Tuesday, August 24, 2010

Turning Tragedy into Triumph!

Five years after one of the most destructive natural disasters in U.S. history, Hurricane Katrina still looms large in the hearts…and minds…of the Gulf Coast residents. Everyone can certainly remember the gut-wrenching images of New Orleans being submerged under water as people who did not, or could not, evacuate struggle to survive – but the storm’s fury extended far beyond New Orleans. Many of Louisiana’s parishes were hit hard, as was as many beach front towns in Mississippi, and so too was Arkansas, Florida, Kentucky, Ohio, Pennsylvania, Tennessee and West Virginia.

Over 1,800 people lost their lives – with 1,577 deaths in Louisiana alone – during the storm and its aftermath, and the estimated total property damage was over $81 billion. In December 2005, summarizing Hurricane Katrina in their Tropical Cycle Report, Richard D. Knabb, Jamie R. Rhome, and Daniel P. Brown said the following:

Hurricane Katrina
“The extent, magnitude, and impacts of the damage caused by Katrina are staggering and are well beyond the scope of this report to fully describe. Thousands of homes and businesses throughout entire neighborhoods in the New Orleans metropolitan area were destroyed by flood. Strong winds also caused damage in the New Orleans area, including downtown where windows in some high rise buildings were blown out and the roof of the Louisiana Superdome was partially peeled away. The storm surge of Katrina struck the Mississippi coastline with such ferocity that entire coastal communities were obliterated, some left with little more than the foundations upon which homes, businesses, government facilities, and other historical buildings once stood.”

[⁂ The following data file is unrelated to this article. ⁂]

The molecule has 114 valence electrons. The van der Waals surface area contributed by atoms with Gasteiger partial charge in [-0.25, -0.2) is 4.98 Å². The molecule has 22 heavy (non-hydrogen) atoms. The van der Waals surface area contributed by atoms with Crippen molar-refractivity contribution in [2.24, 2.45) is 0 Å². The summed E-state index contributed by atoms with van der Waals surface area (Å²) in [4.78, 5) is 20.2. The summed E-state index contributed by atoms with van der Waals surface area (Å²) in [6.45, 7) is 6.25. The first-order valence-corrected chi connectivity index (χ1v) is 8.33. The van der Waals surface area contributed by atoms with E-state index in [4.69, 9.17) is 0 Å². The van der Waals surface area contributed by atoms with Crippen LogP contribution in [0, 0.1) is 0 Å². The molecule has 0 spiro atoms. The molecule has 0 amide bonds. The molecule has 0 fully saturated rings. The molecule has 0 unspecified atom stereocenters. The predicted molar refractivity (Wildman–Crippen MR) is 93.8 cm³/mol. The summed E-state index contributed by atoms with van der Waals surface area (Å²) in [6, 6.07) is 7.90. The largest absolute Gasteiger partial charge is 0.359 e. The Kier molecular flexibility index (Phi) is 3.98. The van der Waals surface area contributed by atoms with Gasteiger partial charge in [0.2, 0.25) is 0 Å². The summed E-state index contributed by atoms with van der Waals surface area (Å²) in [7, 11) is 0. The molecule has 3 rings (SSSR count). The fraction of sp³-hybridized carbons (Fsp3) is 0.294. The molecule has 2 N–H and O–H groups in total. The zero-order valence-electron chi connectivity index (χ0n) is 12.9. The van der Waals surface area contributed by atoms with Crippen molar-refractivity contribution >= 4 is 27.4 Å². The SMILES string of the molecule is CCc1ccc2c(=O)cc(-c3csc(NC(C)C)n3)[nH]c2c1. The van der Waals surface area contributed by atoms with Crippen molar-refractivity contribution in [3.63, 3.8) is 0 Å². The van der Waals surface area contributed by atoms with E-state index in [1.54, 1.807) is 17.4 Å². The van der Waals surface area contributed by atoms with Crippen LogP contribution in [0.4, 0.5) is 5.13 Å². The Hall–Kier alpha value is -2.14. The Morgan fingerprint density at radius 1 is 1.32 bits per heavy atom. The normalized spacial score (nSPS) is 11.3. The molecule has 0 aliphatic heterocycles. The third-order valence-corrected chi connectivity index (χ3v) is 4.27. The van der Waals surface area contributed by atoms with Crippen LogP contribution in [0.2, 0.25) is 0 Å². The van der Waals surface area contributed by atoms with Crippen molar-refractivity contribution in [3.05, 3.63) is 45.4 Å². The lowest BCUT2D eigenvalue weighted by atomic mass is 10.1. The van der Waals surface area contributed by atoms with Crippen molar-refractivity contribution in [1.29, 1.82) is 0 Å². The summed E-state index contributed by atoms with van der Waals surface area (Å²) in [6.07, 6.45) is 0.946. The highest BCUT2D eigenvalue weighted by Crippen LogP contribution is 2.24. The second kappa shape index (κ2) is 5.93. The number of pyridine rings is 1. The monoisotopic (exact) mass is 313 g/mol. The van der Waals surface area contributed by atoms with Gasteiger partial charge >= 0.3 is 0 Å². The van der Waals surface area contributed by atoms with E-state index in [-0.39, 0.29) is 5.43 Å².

As if the storm wasn’t bad enough, Gulf Coast residents – especially in New Orleans parish – anguished because the federal government was slow to respond and state and local governments were completely overwhelmed. The support structure that had existing, including hundreds of community-based nonprofit organizations, was turned upside-down. In other words, there was little to no support structure in place to help the literally thousands of residents who needed to be linked to supports and services. This included pregnant mothers needing prenatal care, wounded Veterans needing therapy, people living with HIV/AIDS needing life-saving medications, and patients with kidney failure needing dialysis, just to name a few.

Despite the destruction caused by Hurricane Katrina…notwithstanding the hundreds of lives lost…Americans responded just as they always do during times of tragedy. Sure, millions of dollars were donated to various charities and causes, but the heroic commitment of thousands of people who volunteered their time, energy and manpower was truly inspiring; countless non-cash items were also donated, including durable medical equipment, food and water, clothing, mattresses, medical supplies and the list goes on and on.

One of the biggest obstacles at the time was trying to coordinate everything during the storm’s aftermath – including linking the people who needed assistance to the appropriate resources. The American Red Cross, America's Second Harvest, Salvation Army, Habitat for Humanity, Catholic Charities, Service International, Southern Baptist Convention and The Church of Jesus Christ of Latter-day Saints were among some of the national organization leading the recovery efforts in the Gulf Coast region…and they did an amazing job!

But what if there was something that could have helped the recovery efforts five years ago by banding together community resources using technology to improve outcomes? That is exactly the concept that has fueled the WE Movement and its national effort “bringing together all of the community resources from across the Nation on one, web-based platform.” WE’s innovative HELP4U – an interactive web-based platform that connects people to valuable life services – is designed to take what worked during Katrina’s recovery efforts, and learn from what didn’t work.

We have joined, will you? Learn more at http://www.wemovement.org/.

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